• Unlike existing petrol and diesel forecourts, which in most cases are staffed, chargepoints are not typically supported by someone who can assist users. However, there may be greater opportunity at larger mobility hubs to facilitate in-person assistance, most likely from public transport staff.

    You should consider whether a dedicated staff resource to offer charging assistance is viable at sites you are developing. This is most feasible for chargepoints located at mobility hubs which include infrastructure requiring people to be present. These are likely to mainly be in denser urban areas. Forming partnerships with organisations co-located at these hubs may make this more feasible.

    CPOs commonly use an app to consolidate much of the user experience, including management of payments and for fault reporting or assistance requests. Users will often have to rely on this channel to access assistance. Operators also offer a telephone service to allow users to speak with support staff. You should look to implement as wide a range of customer support options as possible at your chargepoints to meet the variation in user requirements.

  • As drivers use a chargepoint, they will have to wait some time in a public location as their vehicle charges and spend some time outside their vehicle to initiate and finalise charging sessions. It is important that they can feel safe and comfortable while doing so.

    This point has been highlighted primarily from the experiences of women who have felt unsafe while using existing public chargepoints, particularly those in more isolated, quiet locations at night. This is also a consideration for those with disabilities who may take longer to charge and may be particularly vulnerable to poor weather. For instance, if they have difficulty holding a torch or umbrella while operating the kit.

    If you can co-locate your chargepoints with well-used amenities and provide accessible routes to these, drivers can have a warm, sheltered, and secure place to wait for their vehicle to charge, with staff on-site who may be able to offer any necessary support. Providing lighting, CCTV, and shelter both at the chargepoint and on routes to amenities can ensure that drivers feel safe to charge at any time of day while not being overly exposed to bad weather conditions.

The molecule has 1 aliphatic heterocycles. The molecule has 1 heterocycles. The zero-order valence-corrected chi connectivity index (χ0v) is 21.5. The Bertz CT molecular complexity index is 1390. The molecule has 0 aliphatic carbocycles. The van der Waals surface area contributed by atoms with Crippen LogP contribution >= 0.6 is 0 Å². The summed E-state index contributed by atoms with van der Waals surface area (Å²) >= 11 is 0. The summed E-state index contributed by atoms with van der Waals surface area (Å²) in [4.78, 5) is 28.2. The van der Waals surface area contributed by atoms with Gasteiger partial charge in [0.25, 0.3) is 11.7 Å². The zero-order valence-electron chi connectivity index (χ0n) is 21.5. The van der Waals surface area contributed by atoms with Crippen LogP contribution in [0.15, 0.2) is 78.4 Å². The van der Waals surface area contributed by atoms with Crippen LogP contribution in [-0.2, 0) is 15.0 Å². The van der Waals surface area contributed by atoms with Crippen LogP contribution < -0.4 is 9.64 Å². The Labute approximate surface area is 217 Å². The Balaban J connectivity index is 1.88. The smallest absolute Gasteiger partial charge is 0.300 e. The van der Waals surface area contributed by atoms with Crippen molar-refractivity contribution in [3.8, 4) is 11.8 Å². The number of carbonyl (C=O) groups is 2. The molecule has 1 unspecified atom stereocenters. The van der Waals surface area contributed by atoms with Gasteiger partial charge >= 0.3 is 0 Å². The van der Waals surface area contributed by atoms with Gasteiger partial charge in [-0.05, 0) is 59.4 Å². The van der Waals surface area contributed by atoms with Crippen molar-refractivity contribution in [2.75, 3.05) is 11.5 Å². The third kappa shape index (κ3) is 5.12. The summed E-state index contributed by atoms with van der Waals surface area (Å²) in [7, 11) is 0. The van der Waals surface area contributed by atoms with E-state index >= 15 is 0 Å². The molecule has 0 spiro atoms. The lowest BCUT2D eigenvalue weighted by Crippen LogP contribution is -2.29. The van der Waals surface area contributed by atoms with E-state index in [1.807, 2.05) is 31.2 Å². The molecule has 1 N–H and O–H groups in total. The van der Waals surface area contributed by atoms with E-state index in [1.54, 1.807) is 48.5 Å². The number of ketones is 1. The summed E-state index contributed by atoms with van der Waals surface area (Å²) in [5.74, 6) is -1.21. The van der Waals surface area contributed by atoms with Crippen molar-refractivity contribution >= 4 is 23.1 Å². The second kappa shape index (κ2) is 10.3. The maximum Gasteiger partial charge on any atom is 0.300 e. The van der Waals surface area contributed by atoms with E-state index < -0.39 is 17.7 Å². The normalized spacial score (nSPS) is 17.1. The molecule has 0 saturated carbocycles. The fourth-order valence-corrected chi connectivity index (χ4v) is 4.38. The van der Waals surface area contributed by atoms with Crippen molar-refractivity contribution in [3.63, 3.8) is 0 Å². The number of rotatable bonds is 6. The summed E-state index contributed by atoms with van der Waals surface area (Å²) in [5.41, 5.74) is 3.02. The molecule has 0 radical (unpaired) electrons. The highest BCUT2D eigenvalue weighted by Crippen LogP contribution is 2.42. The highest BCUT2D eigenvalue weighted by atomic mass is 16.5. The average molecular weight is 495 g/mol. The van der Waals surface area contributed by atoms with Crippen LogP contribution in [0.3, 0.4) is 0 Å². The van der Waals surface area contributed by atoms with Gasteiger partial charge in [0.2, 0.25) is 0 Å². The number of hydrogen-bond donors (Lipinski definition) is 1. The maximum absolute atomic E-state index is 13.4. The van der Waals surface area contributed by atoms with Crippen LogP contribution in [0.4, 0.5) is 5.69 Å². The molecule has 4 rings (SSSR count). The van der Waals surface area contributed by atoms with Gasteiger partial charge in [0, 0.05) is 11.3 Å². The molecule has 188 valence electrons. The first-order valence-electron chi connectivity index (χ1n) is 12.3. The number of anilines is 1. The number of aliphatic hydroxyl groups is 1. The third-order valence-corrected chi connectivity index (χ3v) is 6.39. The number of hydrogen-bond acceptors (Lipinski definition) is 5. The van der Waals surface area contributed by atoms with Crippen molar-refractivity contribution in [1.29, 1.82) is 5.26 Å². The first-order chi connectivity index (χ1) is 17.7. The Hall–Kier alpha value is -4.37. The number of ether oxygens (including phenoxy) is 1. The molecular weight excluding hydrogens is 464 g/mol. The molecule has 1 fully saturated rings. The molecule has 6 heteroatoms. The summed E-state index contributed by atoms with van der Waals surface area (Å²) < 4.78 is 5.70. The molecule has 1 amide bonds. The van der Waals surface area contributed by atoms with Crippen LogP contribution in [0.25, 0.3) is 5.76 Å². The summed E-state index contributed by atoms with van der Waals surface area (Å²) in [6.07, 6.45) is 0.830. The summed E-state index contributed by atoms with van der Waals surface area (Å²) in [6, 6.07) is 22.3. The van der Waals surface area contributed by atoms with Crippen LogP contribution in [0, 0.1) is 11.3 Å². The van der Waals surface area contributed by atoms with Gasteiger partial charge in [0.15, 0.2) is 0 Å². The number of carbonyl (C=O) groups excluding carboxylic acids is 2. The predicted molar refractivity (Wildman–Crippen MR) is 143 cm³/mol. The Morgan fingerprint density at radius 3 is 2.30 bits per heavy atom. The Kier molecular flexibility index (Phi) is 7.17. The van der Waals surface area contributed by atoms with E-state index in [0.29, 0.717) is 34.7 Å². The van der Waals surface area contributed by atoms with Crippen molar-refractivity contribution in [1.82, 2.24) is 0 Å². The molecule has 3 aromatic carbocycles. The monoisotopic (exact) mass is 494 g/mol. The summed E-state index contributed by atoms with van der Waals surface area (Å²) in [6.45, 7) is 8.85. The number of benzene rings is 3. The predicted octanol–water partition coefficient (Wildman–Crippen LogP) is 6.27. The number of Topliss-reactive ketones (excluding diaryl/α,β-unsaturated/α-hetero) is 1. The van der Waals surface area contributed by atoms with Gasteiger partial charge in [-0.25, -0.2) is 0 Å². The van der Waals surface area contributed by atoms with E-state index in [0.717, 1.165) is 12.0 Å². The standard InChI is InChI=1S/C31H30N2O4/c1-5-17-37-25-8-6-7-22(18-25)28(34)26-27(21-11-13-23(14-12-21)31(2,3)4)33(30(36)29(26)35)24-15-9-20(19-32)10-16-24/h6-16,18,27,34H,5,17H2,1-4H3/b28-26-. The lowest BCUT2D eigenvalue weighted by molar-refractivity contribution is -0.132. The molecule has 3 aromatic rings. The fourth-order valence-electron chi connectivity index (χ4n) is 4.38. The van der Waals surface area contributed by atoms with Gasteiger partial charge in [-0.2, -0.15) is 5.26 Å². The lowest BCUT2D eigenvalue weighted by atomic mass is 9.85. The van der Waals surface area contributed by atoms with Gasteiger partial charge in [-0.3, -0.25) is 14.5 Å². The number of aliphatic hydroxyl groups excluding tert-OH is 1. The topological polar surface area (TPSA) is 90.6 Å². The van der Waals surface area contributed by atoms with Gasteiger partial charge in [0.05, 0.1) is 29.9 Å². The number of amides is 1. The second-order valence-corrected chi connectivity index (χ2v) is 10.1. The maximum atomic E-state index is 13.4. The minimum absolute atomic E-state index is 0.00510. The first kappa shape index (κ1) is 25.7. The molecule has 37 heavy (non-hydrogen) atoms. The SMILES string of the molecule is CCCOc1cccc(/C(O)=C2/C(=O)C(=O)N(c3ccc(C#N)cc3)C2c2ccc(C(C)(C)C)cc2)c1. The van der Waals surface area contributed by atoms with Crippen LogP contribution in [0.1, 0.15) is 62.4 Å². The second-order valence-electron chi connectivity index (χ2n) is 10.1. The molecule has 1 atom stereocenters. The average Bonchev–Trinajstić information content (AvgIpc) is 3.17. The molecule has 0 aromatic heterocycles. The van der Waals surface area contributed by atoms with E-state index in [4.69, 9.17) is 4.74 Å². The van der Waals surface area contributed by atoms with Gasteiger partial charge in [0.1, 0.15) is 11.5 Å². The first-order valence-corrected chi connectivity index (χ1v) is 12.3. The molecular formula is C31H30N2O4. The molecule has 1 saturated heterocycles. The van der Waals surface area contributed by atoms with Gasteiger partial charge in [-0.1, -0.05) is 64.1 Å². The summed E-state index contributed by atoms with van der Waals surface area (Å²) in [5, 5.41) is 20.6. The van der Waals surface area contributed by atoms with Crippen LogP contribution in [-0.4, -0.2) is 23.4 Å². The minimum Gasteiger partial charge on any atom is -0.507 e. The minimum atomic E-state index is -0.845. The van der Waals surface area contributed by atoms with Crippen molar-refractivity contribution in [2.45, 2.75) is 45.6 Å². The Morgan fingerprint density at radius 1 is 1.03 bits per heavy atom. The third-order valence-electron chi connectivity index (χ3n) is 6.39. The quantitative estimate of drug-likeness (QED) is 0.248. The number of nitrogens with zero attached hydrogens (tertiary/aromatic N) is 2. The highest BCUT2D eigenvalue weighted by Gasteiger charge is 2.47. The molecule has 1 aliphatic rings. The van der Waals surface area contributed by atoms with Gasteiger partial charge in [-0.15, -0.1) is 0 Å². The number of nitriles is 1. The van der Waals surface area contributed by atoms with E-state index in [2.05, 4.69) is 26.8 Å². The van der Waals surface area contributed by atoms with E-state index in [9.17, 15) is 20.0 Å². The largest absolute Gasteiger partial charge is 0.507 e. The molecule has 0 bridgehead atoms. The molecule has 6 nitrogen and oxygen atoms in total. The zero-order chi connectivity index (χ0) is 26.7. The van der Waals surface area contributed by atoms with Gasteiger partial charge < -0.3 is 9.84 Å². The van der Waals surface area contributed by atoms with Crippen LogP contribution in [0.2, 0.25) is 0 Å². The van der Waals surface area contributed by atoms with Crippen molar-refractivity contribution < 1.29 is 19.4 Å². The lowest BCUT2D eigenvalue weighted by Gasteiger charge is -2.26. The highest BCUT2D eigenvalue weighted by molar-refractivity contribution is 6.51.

• Many of the aforementioned considerations are also relevant for on-street chargepoints. However, the proximity of the driver and their vehicle to the road for these installations will often restrict how many of this guide’s recommendations are possible relative to installations in a car park.

    If you are installing infrastructure at an on-street location, you need to ensure equipment doesn’t block pavements or other pedestrian routes. Being aware of issues with street furniture clutter, many chargepoint manufacturers are working on designs that minimise the volume of equipment situated above ground. Trailing cables, protective bollards and charging equipment that covers too much of the pedestrian space can be a nuisance and present a risk to those with visual impairments.

    Some electric vehicle drivers without access to an off-street location for charging have resorted to running cables between their home and adjacent on-street parking spaces. This can create a trip hazard for pedestrians on the pavements these cables cross. To remove the risk associated with free cables, cable gullies and cable protector or cover mats have been implemented in some on-street locations. The former solution submerges cables into the pavement, sometimes under a removable cover, so that the route remains accessible. The latter uses a typical ramp style covering, which both indicates the cable’s presence and mitigates the risk of people tripping over it.